13. 13.     Between 48 and 44 BC, Caesar pushed through a number of reforms to deal with Rome’s many problems Public works programs employed the jobless and gave public land to the poor His most lasting reform was the introduction of a new calendar The Julian calendar was used in western Europe for over 1,600 years (it is still our calendar today with only minor changes)
  14. 14.    Caesar’s enemies worried that he planned to make himself king of Rome In March 44 BC, as Caesar arrived in the senate, his enemies stabbed him to death Ides of March---March 15---day that Caesar was stabbed to death in the back
  15. 15.     The death of Julius Caesar plunged Rome into a new round of civil wars Mark Antony, Caesar’s chief general, and Octavian, Caesar’s grand nephew, joined forces to hunt down the murderers The two men soon quarreled, however, setting off a bitter power struggle In 31 BC, Ocatvian finally defeated Antony and his ally Queen Cleopatra
  16. 16.     Octavian was given the title of Augustus meaning “Exalted One” and became the first emperor of the Roman empire Augustus laid the foundation for a stable government He created an efficient, well-trained civil service to enforce the laws (high level jobs were open to all men regardless of class) He gave self-government to many cities and provinces
  17. 17.       Economic reforms also followed The tax system was made more fair by undertaking a census in the empire Census---count of the population He set up a postal service and issued new coins to make trade easier People without jobs built roads and temples and sent others to farm land The government that Augustus organized functioned well for 200 years
  18. 18.    Two of Augustus’ successors were crazy Caligula---had a relationship with one of his sisters and appointed his favorite horse as a consul Nero---persecuted Christians and was blamed for setting a great fire that destroyed much of Rome (“Nero fiddled while Rome burned”)
  19. 19.    There were also two good emperors Hadrian---codified Roman law making it the same for all provinces-he also had soldiers build a wall across Britain to hold back attackers from the non-Roman north Marcus Aurelius---read philosophy while he was on military campaigns and was a philosopher-king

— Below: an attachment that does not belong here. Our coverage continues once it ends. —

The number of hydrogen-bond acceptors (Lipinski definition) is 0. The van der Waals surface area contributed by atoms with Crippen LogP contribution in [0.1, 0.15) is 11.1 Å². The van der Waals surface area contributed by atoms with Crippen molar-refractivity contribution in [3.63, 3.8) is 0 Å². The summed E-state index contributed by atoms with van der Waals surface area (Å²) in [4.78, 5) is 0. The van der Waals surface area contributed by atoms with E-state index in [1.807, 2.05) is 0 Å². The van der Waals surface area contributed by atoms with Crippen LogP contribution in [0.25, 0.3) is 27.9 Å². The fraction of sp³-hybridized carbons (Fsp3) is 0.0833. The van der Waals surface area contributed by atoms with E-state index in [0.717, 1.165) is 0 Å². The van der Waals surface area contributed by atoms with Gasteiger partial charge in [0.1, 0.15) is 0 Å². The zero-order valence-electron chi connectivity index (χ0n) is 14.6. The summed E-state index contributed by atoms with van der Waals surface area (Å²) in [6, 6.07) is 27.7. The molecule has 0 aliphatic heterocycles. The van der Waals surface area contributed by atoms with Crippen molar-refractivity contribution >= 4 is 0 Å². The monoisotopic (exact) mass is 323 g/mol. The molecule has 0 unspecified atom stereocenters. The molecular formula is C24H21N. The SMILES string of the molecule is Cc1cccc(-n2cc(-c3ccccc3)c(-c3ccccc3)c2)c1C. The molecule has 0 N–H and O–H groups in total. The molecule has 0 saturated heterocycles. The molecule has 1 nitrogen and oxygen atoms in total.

20. 20.   The two hundred year span that began with Augustus and ended with Marcus Aurelius was known as the Pax Romana i.e. “Roman Peace” Roman rule brought peace, order, unity, and prosperity to lands stretching from the Euphrates River in the east to Britain in the west, an area approximately the size of the continental United States
  21. 21.    Roman legions maintained and protected the roads, and Roman fleets chased pirates from the seas Trade flowed freely to and from distant lands in Africa and Asia Trade caravans traveled along the great Silk Road bringing silk and other goods from China
  22. 22.    Throughout the empire, rich and poor alike loved spectacular entertainments At the Circus Maximus, Rome’s largest race course, chariots thundered around an oval course, making dangerously tight turns at either end Fans bet on their favorite teams-Reds, Greens, Blues, or Whites-and successful charioteers were hailed as heroes
  23. 23.      Gladiator contests were even more popular Many gladiators were slaves who had been trained to fight In the arena, they battled one another either singly or in groups (they also fought animals of all kinds…you’ll see that in the video) Crowds cheered a skilled gladiator, and a good fighter might even be able to win his freedom If a gladiator made a poor showing, the crowd turned their thumbs down signaling that the should be killed (if he wasn’t killed already by the other gladiator or by the wild animals!)
  24. 24.     These amusements were a way to pacify the city of Rome’s restless mobs---but the emperors had to pay for them with the taxes they collected from the empire In much the same spirit, the government provided free grain to feed the poor Critics warned against this policy of “bread and circuses” but few listened During the Pax Romana, the general prosperity hid underlying social and economic problems that later emperors could not fix with “bread and circuses”
  25. 25.  http://youtu.be/8KIXbrTcf-k